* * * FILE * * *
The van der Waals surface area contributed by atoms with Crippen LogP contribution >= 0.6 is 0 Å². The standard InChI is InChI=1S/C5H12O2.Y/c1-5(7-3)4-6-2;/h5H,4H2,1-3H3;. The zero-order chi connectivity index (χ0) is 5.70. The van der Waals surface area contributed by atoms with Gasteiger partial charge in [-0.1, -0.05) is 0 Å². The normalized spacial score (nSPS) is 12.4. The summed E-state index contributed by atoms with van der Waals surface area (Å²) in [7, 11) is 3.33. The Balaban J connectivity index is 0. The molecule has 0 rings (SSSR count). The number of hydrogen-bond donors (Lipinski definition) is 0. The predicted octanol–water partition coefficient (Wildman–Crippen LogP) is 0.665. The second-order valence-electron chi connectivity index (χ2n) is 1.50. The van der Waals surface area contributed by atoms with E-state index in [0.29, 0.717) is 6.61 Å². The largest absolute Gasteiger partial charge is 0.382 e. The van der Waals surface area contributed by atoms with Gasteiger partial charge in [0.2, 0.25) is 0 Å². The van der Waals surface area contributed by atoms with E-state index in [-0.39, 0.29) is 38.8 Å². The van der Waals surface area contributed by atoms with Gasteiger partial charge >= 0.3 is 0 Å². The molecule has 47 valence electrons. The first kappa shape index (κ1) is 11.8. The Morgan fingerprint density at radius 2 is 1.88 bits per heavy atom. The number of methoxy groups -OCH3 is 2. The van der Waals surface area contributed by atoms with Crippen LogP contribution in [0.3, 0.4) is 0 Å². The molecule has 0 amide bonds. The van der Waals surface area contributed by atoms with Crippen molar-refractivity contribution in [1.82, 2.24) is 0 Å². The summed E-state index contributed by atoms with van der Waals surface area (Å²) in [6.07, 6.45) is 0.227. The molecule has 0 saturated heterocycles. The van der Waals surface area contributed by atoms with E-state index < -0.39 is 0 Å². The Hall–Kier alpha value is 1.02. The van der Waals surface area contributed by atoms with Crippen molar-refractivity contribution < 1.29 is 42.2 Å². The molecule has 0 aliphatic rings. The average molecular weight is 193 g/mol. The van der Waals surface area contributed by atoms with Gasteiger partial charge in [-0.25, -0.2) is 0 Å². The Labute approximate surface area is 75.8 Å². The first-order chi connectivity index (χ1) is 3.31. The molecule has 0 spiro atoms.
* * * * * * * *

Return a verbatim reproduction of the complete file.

The van der Waals surface area contributed by atoms with Crippen LogP contribution >= 0.6 is 0 Å². The standard InChI is InChI=1S/C5H12O2.Y/c1-5(7-3)4-6-2;/h5H,4H2,1-3H3;. The zero-order chi connectivity index (χ0) is 5.70. The van der Waals surface area contributed by atoms with Gasteiger partial charge in [-0.1, -0.05) is 0 Å². The normalized spacial score (nSPS) is 12.4. The summed E-state index contributed by atoms with van der Waals surface area (Å²) in [7, 11) is 3.33. The Balaban J connectivity index is 0. The molecule has 0 rings (SSSR count). The number of hydrogen-bond donors (Lipinski definition) is 0. The predicted octanol–water partition coefficient (Wildman–Crippen LogP) is 0.665. The second-order valence-electron chi connectivity index (χ2n) is 1.50. The van der Waals surface area contributed by atoms with E-state index in [0.29, 0.717) is 6.61 Å². The largest absolute Gasteiger partial charge is 0.382 e. The van der Waals surface area contributed by atoms with Gasteiger partial charge in [0.2, 0.25) is 0 Å². The van der Waals surface area contributed by atoms with E-state index in [-0.39, 0.29) is 38.8 Å². The van der Waals surface area contributed by atoms with Gasteiger partial charge >= 0.3 is 0 Å². The molecule has 47 valence electrons. The first kappa shape index (κ1) is 11.8. The Morgan fingerprint density at radius 2 is 1.88 bits per heavy atom. The number of methoxy groups -OCH3 is 2. The van der Waals surface area contributed by atoms with Crippen LogP contribution in [0.3, 0.4) is 0 Å². The molecule has 0 amide bonds. The van der Waals surface area contributed by atoms with Crippen molar-refractivity contribution in [1.82, 2.24) is 0 Å². The summed E-state index contributed by atoms with van der Waals surface area (Å²) in [6.07, 6.45) is 0.227. The molecule has 0 saturated heterocycles. The van der Waals surface area contributed by atoms with E-state index < -0.39 is 0 Å². The Hall–Kier alpha value is 1.02. The van der Waals surface area contributed by atoms with Crippen molar-refractivity contribution < 1.29 is 42.2 Å². The molecule has 0 aliphatic rings. The average molecular weight is 193 g/mol. The van der Waals surface area contributed by atoms with Gasteiger partial charge in [-0.25, -0.2) is 0 Å². The Labute approximate surface area is 75.8 Å². The first-order chi connectivity index (χ1) is 3.31. The molecule has 0 spiro atoms.